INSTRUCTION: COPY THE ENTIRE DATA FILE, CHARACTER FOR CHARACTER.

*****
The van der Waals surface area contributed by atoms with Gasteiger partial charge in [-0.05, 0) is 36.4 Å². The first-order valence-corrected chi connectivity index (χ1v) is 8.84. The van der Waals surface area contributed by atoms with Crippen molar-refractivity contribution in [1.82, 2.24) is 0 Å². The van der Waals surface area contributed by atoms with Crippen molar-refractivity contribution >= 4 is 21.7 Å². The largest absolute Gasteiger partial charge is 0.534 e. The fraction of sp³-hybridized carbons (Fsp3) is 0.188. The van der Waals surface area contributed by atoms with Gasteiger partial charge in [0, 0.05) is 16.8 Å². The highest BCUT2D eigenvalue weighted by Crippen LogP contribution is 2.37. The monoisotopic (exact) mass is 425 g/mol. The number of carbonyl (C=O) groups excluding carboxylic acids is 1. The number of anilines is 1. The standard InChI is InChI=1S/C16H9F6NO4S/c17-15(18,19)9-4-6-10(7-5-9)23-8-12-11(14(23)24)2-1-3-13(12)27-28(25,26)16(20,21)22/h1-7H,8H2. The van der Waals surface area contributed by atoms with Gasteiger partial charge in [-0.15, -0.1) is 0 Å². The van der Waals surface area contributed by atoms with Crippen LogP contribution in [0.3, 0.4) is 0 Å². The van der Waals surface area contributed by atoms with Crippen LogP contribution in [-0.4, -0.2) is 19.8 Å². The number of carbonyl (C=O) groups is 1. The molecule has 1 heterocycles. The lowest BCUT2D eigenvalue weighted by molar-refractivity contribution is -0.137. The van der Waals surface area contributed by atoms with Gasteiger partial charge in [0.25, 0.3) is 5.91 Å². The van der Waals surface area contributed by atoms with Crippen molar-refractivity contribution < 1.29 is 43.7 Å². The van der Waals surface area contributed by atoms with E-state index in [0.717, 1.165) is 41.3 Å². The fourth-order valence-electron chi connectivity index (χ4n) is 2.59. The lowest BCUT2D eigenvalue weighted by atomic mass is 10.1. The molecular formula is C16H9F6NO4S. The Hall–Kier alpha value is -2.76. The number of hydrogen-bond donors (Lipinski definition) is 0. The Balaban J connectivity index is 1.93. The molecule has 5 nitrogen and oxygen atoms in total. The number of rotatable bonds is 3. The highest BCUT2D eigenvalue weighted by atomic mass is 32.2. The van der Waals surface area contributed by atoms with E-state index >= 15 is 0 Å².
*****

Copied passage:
The van der Waals surface area contributed by atoms with Gasteiger partial charge in [-0.05, 0) is 36.4 Å². The first-order valence-corrected chi connectivity index (χ1v) is 8.84. The van der Waals surface area contributed by atoms with Crippen molar-refractivity contribution in [1.82, 2.24) is 0 Å². The van der Waals surface area contributed by atoms with Crippen molar-refractivity contribution >= 4 is 21.7 Å². The largest absolute Gasteiger partial charge is 0.534 e. The fraction of sp³-hybridized carbons (Fsp3) is 0.188. The van der Waals surface area contributed by atoms with Gasteiger partial charge in [0, 0.05) is 16.8 Å². The highest BCUT2D eigenvalue weighted by Crippen LogP contribution is 2.37. The monoisotopic (exact) mass is 425 g/mol. The number of carbonyl (C=O) groups excluding carboxylic acids is 1. The number of anilines is 1. The standard InChI is InChI=1S/C16H9F6NO4S/c17-15(18,19)9-4-6-10(7-5-9)23-8-12-11(14(23)24)2-1-3-13(12)27-28(25,26)16(20,21)22/h1-7H,8H2. The van der Waals surface area contributed by atoms with Gasteiger partial charge in [-0.15, -0.1) is 0 Å². The van der Waals surface area contributed by atoms with Crippen LogP contribution in [0.3, 0.4) is 0 Å². The van der Waals surface area contributed by atoms with Crippen LogP contribution in [-0.4, -0.2) is 19.8 Å². The number of carbonyl (C=O) groups is 1. The molecule has 1 heterocycles. The lowest BCUT2D eigenvalue weighted by molar-refractivity contribution is -0.137. The van der Waals surface area contributed by atoms with Gasteiger partial charge in [0.25, 0.3) is 5.91 Å². The van der Waals surface area contributed by atoms with Crippen molar-refractivity contribution < 1.29 is 43.7 Å². The van der Waals surface area contributed by atoms with E-state index in [0.717, 1.165) is 41.3 Å². The fourth-order valence-electron chi connectivity index (χ4n) is 2.59. The lowest BCUT2D eigenvalue weighted by atomic mass is 10.1. The molecular formula is C16H9F6NO4S. The Hall–Kier alpha value is -2.76. The number of hydrogen-bond donors (Lipinski definition) is 0. The Balaban J connectivity index is 1.93. The molecule has 5 nitrogen and oxygen atoms in total. The number of rotatable bonds is 3. The highest BCUT2D eigenvalue weighted by atomic mass is 32.2. The van der Waals surface area contributed by atoms with E-state index >= 15 is 0 Å².